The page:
- HHV-8-associated haemophagocytic lymphohistiocytosis in a patient with advanced AIDS. [Journal Article]
- BCBMJ Case Rep 2017 Dec 22; 2017
- We present a patient with advanced AIDS admitted with recurrent shock of unclear aetiology, fevers, altered mental status and refractory cytopenias. His case posed a diagnostic challenge because eval...
We present a patient with advanced AIDS admitted with recurrent shock of unclear aetiology, fevers, altered mental status and refractory cytopenias. His case posed a diagnostic challenge because evaluation of septic shock in the setting of advanced AIDS requires a time-consuming work-up for broad infectious aetiologies that can delay consideration of other diagnoses, including primary or secondary haemophagocytic lymphohistiocytosis (HLH). After this patient did not improve with supportive care and empiric antimicrobials, there was concern for HLH given that he met ≥5 of the HLH consortium criteria. He underwent bone marrow biopsy, which was non-diagnostic. Empiric therapy for HLH was initiated, but unfortunately, the patient died. Autopsy revealed extensive haemophagocytosis in the spleen, bone marrow and liver, confirming the diagnosis of HLH. Postmortem, his soluble CD-25 returned 18 890 pg/mL (<1033 pg/mL), and his serum HHV-8 PCR resulted positive. The diagnosis was HLH secondary to Human Herpes Virus 8 (HHV-8) in a patient with advanced AIDS.
- Cryptococcal cerebellitis in no-VIH patient. [Journal Article]
- CMColomb Med (Cali) 2017 Jun 30; 48(2):94-97
- CONCLUSIONS: The cryptococcosis has different presentations, it´s a disease whose incidence has been increasing since the advent of the HIV / AIDS pandemy, however the commitment of the encephalic parenchyma and in particular the cerebellum is considered rare. In this way we are facing the first case of cryptococcal cerebellitis in our midst.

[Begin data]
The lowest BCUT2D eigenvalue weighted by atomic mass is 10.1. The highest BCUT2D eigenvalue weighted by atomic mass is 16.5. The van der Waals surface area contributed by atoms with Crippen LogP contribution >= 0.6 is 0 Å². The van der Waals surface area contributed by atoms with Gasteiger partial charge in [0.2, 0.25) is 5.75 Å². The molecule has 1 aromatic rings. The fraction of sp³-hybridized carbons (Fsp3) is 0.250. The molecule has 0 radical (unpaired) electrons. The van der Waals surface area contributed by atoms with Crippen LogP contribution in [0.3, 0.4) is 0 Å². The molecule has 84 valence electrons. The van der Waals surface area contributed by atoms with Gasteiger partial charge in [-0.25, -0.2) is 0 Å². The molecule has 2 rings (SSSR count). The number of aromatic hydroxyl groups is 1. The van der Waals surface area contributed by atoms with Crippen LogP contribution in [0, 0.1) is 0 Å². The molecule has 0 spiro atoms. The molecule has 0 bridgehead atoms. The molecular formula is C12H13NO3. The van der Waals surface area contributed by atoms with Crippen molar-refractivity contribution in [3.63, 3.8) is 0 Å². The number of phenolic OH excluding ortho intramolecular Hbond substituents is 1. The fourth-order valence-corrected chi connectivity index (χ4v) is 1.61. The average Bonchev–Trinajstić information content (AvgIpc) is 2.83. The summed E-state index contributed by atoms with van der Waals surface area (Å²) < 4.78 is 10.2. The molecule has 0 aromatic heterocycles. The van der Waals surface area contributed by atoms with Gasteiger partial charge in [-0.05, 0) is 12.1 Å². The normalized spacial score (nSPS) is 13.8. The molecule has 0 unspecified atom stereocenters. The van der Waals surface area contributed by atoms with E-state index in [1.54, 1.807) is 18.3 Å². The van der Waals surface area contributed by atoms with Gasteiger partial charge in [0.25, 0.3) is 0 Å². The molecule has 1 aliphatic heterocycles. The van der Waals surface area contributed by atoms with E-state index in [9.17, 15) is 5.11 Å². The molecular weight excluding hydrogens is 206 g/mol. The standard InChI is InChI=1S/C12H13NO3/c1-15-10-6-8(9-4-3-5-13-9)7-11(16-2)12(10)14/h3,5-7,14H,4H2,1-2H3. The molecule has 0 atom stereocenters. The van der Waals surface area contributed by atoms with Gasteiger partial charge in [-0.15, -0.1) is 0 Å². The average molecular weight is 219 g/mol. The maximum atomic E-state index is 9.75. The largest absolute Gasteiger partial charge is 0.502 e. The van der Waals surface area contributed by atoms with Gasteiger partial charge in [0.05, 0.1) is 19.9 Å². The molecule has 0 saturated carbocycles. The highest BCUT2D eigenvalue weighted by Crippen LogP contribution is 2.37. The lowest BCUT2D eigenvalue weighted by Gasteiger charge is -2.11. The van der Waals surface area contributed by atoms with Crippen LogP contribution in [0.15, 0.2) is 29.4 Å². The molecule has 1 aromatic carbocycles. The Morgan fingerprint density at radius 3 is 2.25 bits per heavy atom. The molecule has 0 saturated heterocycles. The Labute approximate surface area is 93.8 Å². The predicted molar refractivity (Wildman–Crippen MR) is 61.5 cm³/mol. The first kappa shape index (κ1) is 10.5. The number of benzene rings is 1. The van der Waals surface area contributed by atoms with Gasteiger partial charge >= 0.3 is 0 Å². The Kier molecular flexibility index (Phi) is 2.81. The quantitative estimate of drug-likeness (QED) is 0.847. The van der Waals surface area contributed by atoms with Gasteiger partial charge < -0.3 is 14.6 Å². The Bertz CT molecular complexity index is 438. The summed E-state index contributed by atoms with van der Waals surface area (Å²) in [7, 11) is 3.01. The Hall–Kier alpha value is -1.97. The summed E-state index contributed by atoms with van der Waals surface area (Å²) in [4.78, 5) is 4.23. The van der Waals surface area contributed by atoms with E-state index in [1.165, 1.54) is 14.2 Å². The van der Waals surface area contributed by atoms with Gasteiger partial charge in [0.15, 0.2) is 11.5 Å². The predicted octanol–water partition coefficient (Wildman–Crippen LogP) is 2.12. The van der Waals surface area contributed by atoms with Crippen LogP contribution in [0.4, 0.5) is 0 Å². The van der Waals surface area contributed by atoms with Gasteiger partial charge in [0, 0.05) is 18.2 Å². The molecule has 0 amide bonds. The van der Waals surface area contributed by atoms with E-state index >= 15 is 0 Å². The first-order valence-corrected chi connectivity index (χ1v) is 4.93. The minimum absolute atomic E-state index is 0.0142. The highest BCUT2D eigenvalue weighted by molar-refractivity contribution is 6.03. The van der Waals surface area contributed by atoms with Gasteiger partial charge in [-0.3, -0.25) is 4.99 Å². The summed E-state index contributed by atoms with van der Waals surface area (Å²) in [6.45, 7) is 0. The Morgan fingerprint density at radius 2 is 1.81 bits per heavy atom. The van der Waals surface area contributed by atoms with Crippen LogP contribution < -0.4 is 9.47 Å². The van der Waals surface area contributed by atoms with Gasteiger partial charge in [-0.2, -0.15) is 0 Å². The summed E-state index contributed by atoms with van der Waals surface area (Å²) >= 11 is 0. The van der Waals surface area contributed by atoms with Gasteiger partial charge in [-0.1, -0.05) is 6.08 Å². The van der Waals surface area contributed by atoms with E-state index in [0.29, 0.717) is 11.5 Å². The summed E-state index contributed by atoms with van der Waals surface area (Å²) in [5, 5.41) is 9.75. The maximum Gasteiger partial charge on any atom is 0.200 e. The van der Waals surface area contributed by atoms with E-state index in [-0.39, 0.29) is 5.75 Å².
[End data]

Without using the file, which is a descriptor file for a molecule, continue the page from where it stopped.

- New Diagnosis of AIDS Based on Salmonella enterica subsp. I (enterica) Enteritidis (A) Meningitis in a Previously Immunocompetent Adult in the United States. [Journal Article]
- CRCase Rep Infect Dis 2017; 2017:1051975
- Salmonella meningitis is a rare manifestation of meningitis typically presenting in neonates and the elderly. This infection typically associates with foodborne outbreaks in developing nations and AI...
Salmonella meningitis is a rare manifestation of meningitis typically presenting in neonates and the elderly. This infection typically associates with foodborne outbreaks in developing nations and AIDS-endemic regions. We report a case of a 19-year-old male presenting with altered mental status after 3-day absence from work at a Wisconsin tourist area. He was febrile, tachycardic, and tachypneic with a GCS of 8. The patient was intubated and a presumptive diagnosis of meningitis was made. Treatment was initiated with ceftriaxone, vancomycin, acyclovir, dexamethasone, and fluid resuscitation. A lumbar puncture showed cloudy CSF with Gram negative rods. He was admitted to the ICU. CSF culture confirmed Salmonella enterica subsp. I (enterica) Enteritidis (A). Based on this finding, a 4th-generation HIV antibody/p24 antigen test was sent. When this returned positive, a CD4 count was obtained and showed 3 cells/mm(3), confirming AIDS. The patient ultimately received 38 days of ceftriaxone, was placed on elvitegravir, cobicistat, emtricitabine, and tenofovir alafenamide (Genvoya) for HIV/AIDS, and was discharged neurologically intact after a 44-day admission.
- Burden Among Caregivers of Children Living with Human Immunodeficiency Virus in North India. [Journal Article]
- NAN Am J Med Sci 2016; 8(3):129-33
- CONCLUSIONS: Caring of children is a universal practice but there is a need of special care for children living with HIV. The majority of caregivers who were usually the mothers perceived the burden and need to be assisted in caring for the child. Stigma and discrimination with HIV infection further increased the burden as caregivers did not disclose the HIV status to any near and dear one.
- A comparison of routine, opt-out HIV screening with the expected yield from physician-directed HIV testing in the ED. [Journal Article]
- AJAm J Emerg Med 2015; 33(4):506-11
- CONCLUSIONS: Routine opt-out HIV screening was feasible and accepted by a majority of ED patients. The yield of this strategy only modestly exceeded what may have been observed with physician-directed testing.
- Brain magnetic resonance imaging screening is not useful for HIV-1-infected patients without neurological symptoms. [Journal Article]
- ARAIDS Res Hum Retroviruses 2014; 30(10):970-4